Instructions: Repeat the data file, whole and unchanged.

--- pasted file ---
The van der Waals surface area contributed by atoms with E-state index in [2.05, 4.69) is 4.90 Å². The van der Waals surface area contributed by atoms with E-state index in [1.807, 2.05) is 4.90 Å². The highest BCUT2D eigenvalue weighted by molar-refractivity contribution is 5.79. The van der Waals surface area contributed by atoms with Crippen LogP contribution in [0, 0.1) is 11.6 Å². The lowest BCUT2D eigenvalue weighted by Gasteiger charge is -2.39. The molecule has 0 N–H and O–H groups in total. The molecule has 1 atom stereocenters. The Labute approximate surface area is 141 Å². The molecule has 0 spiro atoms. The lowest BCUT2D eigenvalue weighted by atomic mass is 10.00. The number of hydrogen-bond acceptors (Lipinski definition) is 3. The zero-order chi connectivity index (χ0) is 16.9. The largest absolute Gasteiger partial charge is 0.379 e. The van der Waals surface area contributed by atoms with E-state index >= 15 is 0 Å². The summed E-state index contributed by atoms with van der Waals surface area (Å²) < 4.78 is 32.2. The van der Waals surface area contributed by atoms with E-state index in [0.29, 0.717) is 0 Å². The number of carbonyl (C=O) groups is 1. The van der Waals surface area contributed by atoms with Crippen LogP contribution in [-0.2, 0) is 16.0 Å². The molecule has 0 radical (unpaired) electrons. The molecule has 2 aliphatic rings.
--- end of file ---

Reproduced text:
The van der Waals surface area contributed by atoms with E-state index in [2.05, 4.69) is 4.90 Å². The van der Waals surface area contributed by atoms with E-state index in [1.807, 2.05) is 4.90 Å². The highest BCUT2D eigenvalue weighted by molar-refractivity contribution is 5.79. The van der Waals surface area contributed by atoms with Crippen LogP contribution in [0, 0.1) is 11.6 Å². The lowest BCUT2D eigenvalue weighted by Gasteiger charge is -2.39. The molecule has 0 N–H and O–H groups in total. The molecule has 1 atom stereocenters. The Labute approximate surface area is 141 Å². The molecule has 0 spiro atoms. The lowest BCUT2D eigenvalue weighted by atomic mass is 10.00. The number of hydrogen-bond acceptors (Lipinski definition) is 3. The zero-order chi connectivity index (χ0) is 16.9. The largest absolute Gasteiger partial charge is 0.379 e. The van der Waals surface area contributed by atoms with E-state index >= 15 is 0 Å². The summed E-state index contributed by atoms with van der Waals surface area (Å²) < 4.78 is 32.2. The van der Waals surface area contributed by atoms with E-state index in [0.29, 0.717) is 0 Å². The number of carbonyl (C=O) groups is 1. The van der Waals surface area contributed by atoms with Crippen LogP contribution in [-0.2, 0) is 16.0 Å². The molecule has 0 radical (unpaired) electrons. The molecule has 2 aliphatic rings.